Crisis or recession, economic collapse or not, it is no surprise that the market for premium products is growing. Separate reports are now being produced to clearly demonstrate the fact that in a critical situation, the rich get richer. But however much the market for high-end products grows on the demand side, the supply side still often falls behind.
The 480 HP miracle
It happened recently to one of our professional partners that, while proudly driving his new 480 HP German premium sportscar, the car suddenly stopped in the middle of the highway. He said he had been on a long journey through six European countries and, although he had a similar incident a few days before setting off, the local official service station reassured him that “there was no active fault, the car was fine”. He has since received the same reply from four service centres in four countries, and the car again screeched down to 80 km/h and then stalled completely. The story itself is not worth much from a business development perspective, but the real reasons for this article are the lessons to be learned in customer service. One of the guarantees of premium cars is high-quality service. And that is exactly what is missing from this story. Local importers point to the manufacturing plant, Assistance points to the importer, while the manufacturer’s head office is impossible to reach. The importers do not talk to each other, some shake the problem off, some try to resolve the situation, unfortunately without success, and the owner is left with a car that cost EUR 200,000 and does not work. The advice is to drive it so that the fault comes up: if it breaks down on the motorway or when the car is packed with the driver’s, that’s no big deal. The system erases past faults, so according to the dealerships, the car works perfectly. All the owner can do in response to that statement is smile, because they bought a premium German supercar; because, you know, cars from other countries are less safe and more focussed on design. But this is demonstrably no longer the case, and I say this from experience. The interesting thing is that, except for one service manager, who identified exactly what was wrong with the car, but simply had so many reservations that they could not perform the repair promptly, the brand representatives did not and did not want to understand how to deal with such a situation. I think this is the most interesting point of the story, not to diminish the personal problem of the car owner, which has since been experienced by several owners who have bought the same make and model.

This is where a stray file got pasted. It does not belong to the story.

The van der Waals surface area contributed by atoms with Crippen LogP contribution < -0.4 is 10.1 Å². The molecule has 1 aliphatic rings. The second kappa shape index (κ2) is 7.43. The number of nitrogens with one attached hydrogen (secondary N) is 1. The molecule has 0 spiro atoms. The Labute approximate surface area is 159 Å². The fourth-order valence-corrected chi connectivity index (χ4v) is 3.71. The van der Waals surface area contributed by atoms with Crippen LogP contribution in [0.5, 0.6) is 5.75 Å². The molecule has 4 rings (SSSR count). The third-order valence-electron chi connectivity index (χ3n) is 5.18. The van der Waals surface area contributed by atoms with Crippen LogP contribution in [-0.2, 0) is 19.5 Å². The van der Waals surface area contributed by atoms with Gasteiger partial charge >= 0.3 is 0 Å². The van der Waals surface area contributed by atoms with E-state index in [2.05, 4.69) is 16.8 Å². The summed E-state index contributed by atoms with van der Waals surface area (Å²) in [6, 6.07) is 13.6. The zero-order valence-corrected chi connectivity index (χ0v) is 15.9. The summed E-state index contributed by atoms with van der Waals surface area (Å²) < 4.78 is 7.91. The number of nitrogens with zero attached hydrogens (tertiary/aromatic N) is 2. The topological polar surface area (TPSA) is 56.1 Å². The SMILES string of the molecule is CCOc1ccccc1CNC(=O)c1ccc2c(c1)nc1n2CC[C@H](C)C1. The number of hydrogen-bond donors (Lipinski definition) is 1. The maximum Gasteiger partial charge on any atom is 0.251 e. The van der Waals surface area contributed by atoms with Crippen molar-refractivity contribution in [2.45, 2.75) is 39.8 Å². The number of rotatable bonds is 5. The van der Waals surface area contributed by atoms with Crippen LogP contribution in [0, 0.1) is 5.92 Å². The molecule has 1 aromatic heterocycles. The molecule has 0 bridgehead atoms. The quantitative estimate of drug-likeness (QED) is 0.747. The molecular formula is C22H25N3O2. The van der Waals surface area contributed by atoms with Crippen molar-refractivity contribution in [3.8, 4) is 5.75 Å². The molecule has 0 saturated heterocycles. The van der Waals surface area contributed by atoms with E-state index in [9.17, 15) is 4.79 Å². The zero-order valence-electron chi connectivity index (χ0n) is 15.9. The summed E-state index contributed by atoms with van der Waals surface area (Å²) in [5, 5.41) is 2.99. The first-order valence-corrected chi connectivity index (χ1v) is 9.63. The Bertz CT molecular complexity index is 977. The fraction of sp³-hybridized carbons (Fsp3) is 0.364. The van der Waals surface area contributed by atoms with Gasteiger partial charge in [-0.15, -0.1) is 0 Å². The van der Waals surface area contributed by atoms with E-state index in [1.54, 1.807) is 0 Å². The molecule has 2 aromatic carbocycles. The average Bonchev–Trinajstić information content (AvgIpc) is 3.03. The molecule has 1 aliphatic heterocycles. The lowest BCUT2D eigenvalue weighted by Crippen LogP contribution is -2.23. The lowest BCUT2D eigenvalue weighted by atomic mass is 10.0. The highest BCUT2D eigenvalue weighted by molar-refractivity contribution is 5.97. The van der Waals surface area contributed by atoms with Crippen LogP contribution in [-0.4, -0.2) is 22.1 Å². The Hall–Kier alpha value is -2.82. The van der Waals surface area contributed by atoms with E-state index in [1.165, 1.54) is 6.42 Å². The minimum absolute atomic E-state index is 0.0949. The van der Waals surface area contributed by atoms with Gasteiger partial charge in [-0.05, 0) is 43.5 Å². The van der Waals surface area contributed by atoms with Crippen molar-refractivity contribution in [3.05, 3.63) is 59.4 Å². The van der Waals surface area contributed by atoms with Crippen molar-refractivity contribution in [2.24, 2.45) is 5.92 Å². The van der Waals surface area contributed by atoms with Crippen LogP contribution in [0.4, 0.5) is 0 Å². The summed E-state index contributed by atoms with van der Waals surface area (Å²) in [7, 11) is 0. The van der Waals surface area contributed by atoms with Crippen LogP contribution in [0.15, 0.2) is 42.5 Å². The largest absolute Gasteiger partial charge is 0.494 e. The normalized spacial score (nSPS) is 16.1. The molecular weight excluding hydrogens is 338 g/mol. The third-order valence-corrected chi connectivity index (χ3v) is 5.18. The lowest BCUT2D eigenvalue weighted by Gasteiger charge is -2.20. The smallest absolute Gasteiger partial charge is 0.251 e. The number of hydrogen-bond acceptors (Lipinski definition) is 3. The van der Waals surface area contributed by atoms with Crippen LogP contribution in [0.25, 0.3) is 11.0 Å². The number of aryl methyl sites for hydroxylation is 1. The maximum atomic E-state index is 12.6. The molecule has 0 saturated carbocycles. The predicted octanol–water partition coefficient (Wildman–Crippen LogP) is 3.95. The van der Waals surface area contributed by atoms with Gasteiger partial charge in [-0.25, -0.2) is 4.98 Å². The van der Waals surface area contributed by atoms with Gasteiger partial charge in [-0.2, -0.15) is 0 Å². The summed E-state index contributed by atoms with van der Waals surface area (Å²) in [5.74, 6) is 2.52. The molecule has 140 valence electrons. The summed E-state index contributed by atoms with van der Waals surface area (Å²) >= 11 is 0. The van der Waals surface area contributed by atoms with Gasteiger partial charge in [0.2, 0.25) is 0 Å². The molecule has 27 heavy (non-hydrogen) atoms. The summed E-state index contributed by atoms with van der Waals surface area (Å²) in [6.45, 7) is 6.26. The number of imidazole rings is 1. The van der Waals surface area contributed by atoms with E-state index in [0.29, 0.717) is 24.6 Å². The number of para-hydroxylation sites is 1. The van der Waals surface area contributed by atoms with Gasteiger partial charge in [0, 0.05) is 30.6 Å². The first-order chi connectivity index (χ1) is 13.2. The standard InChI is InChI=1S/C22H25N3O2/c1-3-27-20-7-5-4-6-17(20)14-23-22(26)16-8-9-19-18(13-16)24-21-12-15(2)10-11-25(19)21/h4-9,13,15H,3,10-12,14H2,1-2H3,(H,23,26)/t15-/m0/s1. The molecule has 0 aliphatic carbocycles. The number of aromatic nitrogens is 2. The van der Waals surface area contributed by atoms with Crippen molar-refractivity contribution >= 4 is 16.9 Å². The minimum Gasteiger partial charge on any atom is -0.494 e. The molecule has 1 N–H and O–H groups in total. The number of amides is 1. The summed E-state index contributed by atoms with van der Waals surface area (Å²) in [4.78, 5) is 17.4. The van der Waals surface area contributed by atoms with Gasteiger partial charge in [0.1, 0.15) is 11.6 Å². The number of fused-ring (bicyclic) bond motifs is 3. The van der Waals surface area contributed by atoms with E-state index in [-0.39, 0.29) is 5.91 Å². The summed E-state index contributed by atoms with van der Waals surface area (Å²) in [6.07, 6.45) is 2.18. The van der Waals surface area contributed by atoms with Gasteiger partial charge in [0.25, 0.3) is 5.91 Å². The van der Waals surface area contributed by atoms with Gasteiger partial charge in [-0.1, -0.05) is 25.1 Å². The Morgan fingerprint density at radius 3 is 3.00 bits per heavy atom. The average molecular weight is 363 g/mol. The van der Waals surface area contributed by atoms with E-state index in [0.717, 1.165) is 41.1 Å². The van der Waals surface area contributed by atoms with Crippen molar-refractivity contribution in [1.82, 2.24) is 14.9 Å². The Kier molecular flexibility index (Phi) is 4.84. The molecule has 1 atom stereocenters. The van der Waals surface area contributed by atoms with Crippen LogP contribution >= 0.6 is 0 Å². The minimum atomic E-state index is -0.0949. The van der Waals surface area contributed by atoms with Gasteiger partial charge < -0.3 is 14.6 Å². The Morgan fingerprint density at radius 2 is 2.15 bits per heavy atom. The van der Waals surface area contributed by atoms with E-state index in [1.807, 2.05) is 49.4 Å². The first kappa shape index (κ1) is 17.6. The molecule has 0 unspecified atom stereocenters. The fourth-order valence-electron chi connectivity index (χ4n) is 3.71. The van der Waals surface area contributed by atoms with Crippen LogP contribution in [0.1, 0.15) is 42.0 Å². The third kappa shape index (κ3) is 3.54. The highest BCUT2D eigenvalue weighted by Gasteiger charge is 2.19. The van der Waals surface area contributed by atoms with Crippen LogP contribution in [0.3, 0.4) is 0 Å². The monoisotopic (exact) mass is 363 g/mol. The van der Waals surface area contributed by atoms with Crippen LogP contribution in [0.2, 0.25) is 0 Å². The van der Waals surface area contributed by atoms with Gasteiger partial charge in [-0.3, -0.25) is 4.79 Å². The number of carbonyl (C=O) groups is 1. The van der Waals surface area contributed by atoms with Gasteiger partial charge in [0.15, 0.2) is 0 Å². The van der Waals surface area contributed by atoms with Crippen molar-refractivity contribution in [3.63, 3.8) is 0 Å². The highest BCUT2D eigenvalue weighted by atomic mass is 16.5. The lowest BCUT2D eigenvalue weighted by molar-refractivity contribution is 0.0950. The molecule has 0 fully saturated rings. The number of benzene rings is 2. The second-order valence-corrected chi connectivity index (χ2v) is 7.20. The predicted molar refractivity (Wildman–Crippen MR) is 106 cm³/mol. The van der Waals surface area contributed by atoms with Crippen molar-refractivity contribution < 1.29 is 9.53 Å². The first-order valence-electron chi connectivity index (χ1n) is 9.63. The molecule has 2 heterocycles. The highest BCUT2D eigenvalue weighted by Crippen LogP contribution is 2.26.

The premium beliefs
Unfortunately, after a while, premium brands begin to believe that the brand alone is enough. The owner should be happy to be supplied with a product and be part of the brand. Of course, this is not so directly evident, but with a cheaper car, they are well aware that an owner, who often pays their last penny for the car, would make a huge fuss about a breakdown. In a premium environment, the situation is much more sophisticated. It will be written off as a loss by the owner. At least, that is the way a lot of premium brands think. In most cases, this link is simply missing from the system of the big premium brand. They try to impose rules on importers that often make them impossible. Then there is the other side. Most of the time, the dealerships are staffed by people who are quite far removed from the premium world. Often they are even jealous of the customers, because they can buy the products they only dream of. Clearly, it is not easy to deal with these situations mentally. And a large proportion of premium brands simply ignore this. Business is booming, so why is it a problem if a customer is dissatisfied? What they don’t count on is that the younger generation can no longer buy this bullshit. What could be passed off as complaint management 20 years ago is now considered unacceptable in today’s fast-paced business world. One customer cannot ruin a brand. This is true in itself. But they can start a process because a premium customer base has a problem. In most cases, they have become premium customers because they are successful. And successful people share their experiences. Not out of malice, but simply to exchange views. When buying a car, for example, they really listen to each other. The business circle of our professional partner mentioned above had more than 20% share of the local sales of the top-of-the-range category of his previous car brand, and he calculated that as a mentor, he had influenced the purchase of 37 cars in Europe. I’m not saying he is an average businessman, but he is far from being popular. I toyed with the idea of what would happen if those 37 people passed the story on to 37 more people they knew and so on. Of course, a customer should not be appreciated because of the concrete harm they may cause, but because they trusted a product and paid a lot for it. Manufacturing errors happen, even more than once, but there is no excuse for poor service.